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Prisoner of Zion

Muslims, Mormons, and Other Misadventures

List Price: $15.95

April 9, 2013 | Paperback | 5.5 x 8.25, 256 Pages | ISBN 9781619021211

"Engrossing stories of travel interspersed with historical vignettes and the author's private struggles to argue for a move away from persecution of believers." —Kirkus

Soon after the World Trade Center towers fell on 9/11, it became clear the United States would invade Afghanistan. Writer and “This American Life” radio producer Scott Carrier decided to go there too. He wanted to see for himself: who are these fanatics, the fundamentalists, the Taliban and the like? What do they want?’

In his new book, Prisoner of Zion, Carrier writes about his adventures, but also about the bigger problem. Having grown up among Mormons in Salt Lake City, he argues it will never work to attack the true believers head-on. The faithful thrive on persecution. Somehow, he thinks, we need to find a way—inside ourselves—to rise above fear and anger.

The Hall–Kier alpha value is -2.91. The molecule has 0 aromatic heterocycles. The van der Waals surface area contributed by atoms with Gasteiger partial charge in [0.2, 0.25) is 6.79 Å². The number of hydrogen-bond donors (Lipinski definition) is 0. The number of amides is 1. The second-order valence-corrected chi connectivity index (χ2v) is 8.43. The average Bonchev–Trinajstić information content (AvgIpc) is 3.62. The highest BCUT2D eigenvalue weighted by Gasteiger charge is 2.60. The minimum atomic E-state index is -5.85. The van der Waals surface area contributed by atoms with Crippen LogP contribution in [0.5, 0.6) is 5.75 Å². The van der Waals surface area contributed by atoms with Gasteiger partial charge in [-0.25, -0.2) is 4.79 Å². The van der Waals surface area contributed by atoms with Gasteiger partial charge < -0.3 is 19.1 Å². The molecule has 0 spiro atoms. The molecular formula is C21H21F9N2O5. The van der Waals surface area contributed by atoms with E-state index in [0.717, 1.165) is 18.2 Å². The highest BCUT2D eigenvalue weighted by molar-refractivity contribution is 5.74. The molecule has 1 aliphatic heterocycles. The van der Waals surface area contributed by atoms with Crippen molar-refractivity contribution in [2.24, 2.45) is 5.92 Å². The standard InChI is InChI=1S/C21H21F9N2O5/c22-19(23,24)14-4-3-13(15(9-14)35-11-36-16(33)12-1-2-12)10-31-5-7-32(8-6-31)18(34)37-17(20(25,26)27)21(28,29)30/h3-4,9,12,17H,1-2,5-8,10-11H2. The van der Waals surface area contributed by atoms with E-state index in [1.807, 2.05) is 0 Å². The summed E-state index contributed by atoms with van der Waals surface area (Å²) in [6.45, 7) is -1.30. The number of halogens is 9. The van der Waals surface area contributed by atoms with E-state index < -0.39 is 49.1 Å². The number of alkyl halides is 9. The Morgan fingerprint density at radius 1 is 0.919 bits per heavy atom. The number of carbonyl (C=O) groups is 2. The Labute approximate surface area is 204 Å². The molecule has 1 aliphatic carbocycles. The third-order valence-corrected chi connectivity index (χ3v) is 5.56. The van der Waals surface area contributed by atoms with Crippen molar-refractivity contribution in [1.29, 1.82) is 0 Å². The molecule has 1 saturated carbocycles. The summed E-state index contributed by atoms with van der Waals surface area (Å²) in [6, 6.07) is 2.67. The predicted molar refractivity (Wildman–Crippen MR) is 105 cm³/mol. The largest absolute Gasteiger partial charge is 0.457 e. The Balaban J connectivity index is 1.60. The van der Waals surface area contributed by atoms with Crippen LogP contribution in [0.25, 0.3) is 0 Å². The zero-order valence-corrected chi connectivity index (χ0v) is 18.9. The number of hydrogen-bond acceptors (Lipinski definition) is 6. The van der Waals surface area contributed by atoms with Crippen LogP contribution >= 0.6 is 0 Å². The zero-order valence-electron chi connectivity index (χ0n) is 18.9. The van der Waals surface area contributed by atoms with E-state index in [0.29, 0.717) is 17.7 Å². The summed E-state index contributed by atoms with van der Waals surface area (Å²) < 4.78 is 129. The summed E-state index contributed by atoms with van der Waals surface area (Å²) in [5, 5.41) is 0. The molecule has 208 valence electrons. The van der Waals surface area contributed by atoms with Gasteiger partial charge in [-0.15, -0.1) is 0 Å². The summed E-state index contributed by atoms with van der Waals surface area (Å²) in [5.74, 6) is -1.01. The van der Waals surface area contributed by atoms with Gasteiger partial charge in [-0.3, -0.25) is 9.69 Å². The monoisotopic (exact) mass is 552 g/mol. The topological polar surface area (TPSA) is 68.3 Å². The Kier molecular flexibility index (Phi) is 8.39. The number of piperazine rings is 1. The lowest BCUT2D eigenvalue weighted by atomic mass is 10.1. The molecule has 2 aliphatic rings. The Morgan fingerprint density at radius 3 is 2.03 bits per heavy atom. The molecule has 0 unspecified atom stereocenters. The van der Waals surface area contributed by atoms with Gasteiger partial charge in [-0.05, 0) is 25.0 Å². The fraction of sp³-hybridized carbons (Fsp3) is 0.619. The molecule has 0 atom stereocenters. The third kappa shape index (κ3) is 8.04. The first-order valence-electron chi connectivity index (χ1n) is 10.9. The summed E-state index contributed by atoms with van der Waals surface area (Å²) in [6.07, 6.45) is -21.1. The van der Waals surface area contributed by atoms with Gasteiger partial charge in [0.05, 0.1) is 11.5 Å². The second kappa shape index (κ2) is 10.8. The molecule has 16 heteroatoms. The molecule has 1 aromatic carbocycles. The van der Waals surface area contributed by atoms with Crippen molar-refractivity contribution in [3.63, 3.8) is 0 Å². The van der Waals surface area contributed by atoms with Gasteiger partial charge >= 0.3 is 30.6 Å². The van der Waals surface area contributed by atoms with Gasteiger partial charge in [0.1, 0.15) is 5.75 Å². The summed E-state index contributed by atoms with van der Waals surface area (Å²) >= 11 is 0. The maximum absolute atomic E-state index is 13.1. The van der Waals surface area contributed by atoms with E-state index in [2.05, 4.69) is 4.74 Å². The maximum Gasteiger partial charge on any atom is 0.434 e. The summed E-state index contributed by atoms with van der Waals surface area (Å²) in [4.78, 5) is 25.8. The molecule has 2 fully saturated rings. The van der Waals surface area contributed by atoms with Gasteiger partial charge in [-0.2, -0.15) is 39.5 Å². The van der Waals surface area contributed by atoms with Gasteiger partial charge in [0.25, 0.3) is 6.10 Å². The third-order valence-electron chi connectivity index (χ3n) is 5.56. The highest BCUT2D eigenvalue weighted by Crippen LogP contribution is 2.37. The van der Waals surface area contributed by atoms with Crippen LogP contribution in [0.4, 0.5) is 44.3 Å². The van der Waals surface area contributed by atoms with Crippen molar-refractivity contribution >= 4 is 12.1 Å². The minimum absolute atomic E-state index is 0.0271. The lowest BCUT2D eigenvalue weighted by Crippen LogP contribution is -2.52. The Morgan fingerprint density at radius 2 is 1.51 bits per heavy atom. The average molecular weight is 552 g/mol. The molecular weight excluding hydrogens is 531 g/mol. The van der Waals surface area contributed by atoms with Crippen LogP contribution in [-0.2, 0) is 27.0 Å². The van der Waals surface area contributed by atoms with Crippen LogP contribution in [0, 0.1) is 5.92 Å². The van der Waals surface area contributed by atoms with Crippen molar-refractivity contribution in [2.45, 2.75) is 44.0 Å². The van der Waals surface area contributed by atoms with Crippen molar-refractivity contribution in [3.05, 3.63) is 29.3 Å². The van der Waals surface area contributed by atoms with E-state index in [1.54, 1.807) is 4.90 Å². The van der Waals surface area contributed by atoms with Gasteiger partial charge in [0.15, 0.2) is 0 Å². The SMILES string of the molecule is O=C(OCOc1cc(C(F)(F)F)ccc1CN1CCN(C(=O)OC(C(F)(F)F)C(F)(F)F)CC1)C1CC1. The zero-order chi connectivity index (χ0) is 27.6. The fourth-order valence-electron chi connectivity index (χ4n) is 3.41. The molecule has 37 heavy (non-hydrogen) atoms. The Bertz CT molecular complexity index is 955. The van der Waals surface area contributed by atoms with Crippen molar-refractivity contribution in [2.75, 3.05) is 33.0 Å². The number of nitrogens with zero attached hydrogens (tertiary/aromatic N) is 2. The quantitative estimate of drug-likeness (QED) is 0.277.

Prisoner of Zion is Scott Carrier’s second collection of dramatic tales and essays.

SCOTT CARRIER is a writer, photographer, and radio producer. He was born, raised, and still lives in Salt Lake City, Utah, and he teaches journalism at Utah Valley University in Orem, Utah. His print articles and photos have appeared in Harper’sEsquireGQRolling Stone, and Mother Jones. His radio stories have been broadcast by NPR’s “All Things Considered,” NPR’s “Day to Day,” APM’s “The Story,” Savvy TravelerHearing Voices from NPR, and PRI’s “This American Life.”

Praise

“In a series of remarkable essays, Carrier, raised among Mormons, noted similarities in the beliefs and practices of the Taliban and the Utah church, stressing the fundamentalist pledge of obedience to authority, and revelations and visions from God to a ‘Chosen people.’ Carrier is alternately humorous and serious about the reports from Afghanistan, its people, its culture, and the heavy fighting.” —Publishers Weekly

“Engrossing stories of travel interspersed with historical vignettes and the author’s private struggles to argue for a move away from persecution of believers.” —Kirkus

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